He was of the impression, and so stated, that the owner of land which accommodates a sewer line has an advantage over a landlord of land which is not contiguous to a sewer line in that the former may develop and exploit his land at once. The strange thing about the final disposition of this case in the court below is that not only was Mr. Beck's conclusion in error but that his brother witnesses for the defendant city, testified exactly to the contrary.
James F. Dillon, assistant engineer in the Project Control Division of the Philadelphia Water Department, testified that the owner of a property equipped with an interceptor sewer may not of his own volition connect up pipes with that sewer. He was asked by City counsel to repeat what he had said about the requirements for connecting into a collecting sewer, and he replied: "First of all, the plans must be approved by the City Planning Commission. An official city plan would be made showing the official grade or the final grade, the width of the streets, the alignments that would be confirmed on the city plan by the board of surveyors. Then an ordinance would be introduced authorizing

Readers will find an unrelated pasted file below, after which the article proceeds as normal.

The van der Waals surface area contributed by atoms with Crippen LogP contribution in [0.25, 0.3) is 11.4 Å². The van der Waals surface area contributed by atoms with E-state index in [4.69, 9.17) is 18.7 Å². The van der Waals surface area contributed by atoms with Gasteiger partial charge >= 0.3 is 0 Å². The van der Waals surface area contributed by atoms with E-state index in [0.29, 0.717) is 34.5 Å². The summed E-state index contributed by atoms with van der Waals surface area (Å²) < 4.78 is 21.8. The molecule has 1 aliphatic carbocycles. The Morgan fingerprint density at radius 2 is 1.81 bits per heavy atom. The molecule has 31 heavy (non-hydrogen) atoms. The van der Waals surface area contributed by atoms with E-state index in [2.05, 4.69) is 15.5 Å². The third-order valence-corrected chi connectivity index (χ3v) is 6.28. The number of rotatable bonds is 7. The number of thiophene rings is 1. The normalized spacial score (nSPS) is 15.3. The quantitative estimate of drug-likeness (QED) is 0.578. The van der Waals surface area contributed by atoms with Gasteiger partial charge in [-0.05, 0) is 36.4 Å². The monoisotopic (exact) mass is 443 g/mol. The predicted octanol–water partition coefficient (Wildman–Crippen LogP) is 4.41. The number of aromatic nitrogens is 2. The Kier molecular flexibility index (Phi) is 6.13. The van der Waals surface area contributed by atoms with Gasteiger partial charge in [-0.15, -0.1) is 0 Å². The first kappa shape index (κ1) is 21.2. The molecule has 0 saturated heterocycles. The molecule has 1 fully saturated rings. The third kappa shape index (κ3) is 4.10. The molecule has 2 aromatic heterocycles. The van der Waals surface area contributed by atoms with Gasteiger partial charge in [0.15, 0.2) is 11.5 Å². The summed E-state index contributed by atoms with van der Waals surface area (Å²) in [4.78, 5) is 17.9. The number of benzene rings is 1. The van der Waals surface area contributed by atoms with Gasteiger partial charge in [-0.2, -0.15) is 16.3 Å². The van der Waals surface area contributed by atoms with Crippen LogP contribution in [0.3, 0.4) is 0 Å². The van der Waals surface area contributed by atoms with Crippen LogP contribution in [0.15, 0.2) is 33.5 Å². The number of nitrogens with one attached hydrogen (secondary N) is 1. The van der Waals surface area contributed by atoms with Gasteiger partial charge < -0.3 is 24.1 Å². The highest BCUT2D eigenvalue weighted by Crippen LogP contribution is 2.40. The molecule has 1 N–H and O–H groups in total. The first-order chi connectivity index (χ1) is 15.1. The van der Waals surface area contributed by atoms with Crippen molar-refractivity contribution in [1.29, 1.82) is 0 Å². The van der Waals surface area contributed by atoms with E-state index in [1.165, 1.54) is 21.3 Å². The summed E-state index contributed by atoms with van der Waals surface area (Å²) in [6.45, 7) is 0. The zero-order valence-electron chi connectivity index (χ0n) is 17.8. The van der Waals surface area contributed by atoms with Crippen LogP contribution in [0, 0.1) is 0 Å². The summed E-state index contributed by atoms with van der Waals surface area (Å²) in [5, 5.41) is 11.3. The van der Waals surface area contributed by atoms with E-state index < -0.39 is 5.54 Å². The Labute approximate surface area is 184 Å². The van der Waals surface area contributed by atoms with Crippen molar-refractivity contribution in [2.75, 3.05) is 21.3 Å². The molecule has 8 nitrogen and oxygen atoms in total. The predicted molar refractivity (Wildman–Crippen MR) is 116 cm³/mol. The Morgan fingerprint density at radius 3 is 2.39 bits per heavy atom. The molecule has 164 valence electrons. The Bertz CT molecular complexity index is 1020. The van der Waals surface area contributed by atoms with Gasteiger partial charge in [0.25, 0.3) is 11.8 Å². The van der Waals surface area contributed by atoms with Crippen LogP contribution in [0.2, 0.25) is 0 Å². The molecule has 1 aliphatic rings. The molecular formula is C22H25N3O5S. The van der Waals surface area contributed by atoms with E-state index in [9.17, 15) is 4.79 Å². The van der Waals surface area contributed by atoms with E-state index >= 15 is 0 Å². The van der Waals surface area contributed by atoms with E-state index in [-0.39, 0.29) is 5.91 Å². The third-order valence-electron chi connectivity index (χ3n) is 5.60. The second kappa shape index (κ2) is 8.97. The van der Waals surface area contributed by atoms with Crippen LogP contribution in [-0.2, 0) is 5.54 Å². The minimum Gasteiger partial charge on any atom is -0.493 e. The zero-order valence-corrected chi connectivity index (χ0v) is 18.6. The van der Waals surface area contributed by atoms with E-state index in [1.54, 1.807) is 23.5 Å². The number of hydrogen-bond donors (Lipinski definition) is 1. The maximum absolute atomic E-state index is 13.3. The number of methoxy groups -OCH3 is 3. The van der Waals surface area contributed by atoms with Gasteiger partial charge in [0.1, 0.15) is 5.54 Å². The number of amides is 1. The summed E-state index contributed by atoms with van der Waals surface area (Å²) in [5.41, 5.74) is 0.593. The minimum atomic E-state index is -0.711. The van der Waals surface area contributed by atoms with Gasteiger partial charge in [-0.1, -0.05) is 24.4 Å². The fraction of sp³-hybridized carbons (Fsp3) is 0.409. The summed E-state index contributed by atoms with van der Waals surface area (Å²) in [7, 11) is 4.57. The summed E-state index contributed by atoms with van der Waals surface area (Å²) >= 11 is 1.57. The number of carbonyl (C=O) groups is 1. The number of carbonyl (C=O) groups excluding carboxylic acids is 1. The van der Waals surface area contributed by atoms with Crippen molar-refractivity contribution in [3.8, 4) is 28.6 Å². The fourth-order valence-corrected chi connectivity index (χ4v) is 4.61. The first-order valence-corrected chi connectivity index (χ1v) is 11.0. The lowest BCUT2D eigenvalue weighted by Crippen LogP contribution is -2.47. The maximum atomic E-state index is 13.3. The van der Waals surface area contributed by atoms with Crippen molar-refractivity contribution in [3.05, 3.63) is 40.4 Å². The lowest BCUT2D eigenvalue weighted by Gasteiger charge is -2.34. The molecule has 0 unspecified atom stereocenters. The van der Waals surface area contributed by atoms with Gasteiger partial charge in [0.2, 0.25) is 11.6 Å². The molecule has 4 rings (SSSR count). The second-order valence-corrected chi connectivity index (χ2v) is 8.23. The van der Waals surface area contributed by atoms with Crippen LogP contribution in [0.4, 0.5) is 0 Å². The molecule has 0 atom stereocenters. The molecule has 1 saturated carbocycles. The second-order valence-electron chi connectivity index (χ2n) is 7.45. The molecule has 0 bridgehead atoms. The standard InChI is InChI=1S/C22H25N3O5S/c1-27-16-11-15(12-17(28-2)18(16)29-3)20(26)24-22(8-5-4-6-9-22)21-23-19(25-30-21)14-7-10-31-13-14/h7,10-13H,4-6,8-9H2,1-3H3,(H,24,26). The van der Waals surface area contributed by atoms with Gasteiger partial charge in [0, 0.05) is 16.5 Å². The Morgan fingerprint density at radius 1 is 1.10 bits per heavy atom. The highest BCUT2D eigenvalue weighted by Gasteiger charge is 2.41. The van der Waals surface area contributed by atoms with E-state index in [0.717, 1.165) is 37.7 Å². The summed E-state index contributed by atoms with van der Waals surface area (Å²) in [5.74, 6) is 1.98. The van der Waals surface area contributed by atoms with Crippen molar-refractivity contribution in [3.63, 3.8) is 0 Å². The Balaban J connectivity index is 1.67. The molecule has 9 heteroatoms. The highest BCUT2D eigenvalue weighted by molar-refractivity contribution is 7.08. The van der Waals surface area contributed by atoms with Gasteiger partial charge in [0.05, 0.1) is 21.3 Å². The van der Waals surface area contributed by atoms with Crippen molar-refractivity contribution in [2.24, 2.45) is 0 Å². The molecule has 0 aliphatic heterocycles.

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testified to, was only a question of credibility which was resolved by the jury. This is an oblique view of realities. What was involved in this particular phase of the case was not alone credibility of testimony but competence of testimony. In Baker v. Commonwealth, 401 Pa. 512, an expert witness testified that he considered sentimental loss in arriving at his conclusion as to loss in market value and that he did not consider the effect of the taking of the land as a whole. This Court held that such testimony was incompetent, should have been stricken from the record and then jury told in clear and explicit language to disregard it: "While the jury later, in the course of the charge, was instructed that no sentimental values were to be considered in fixing the amount of the damage suffered and the trial court further stated, in reference to the testimony of the witness, 'I am going to let you consider what he said, but his evidences of value, we cannot consider them', this was not sufficient. The testimony of the witness was incompetent ... Its doubtlessly prejudicial effect on the Commonwealth's case rendered its improper admission reversible."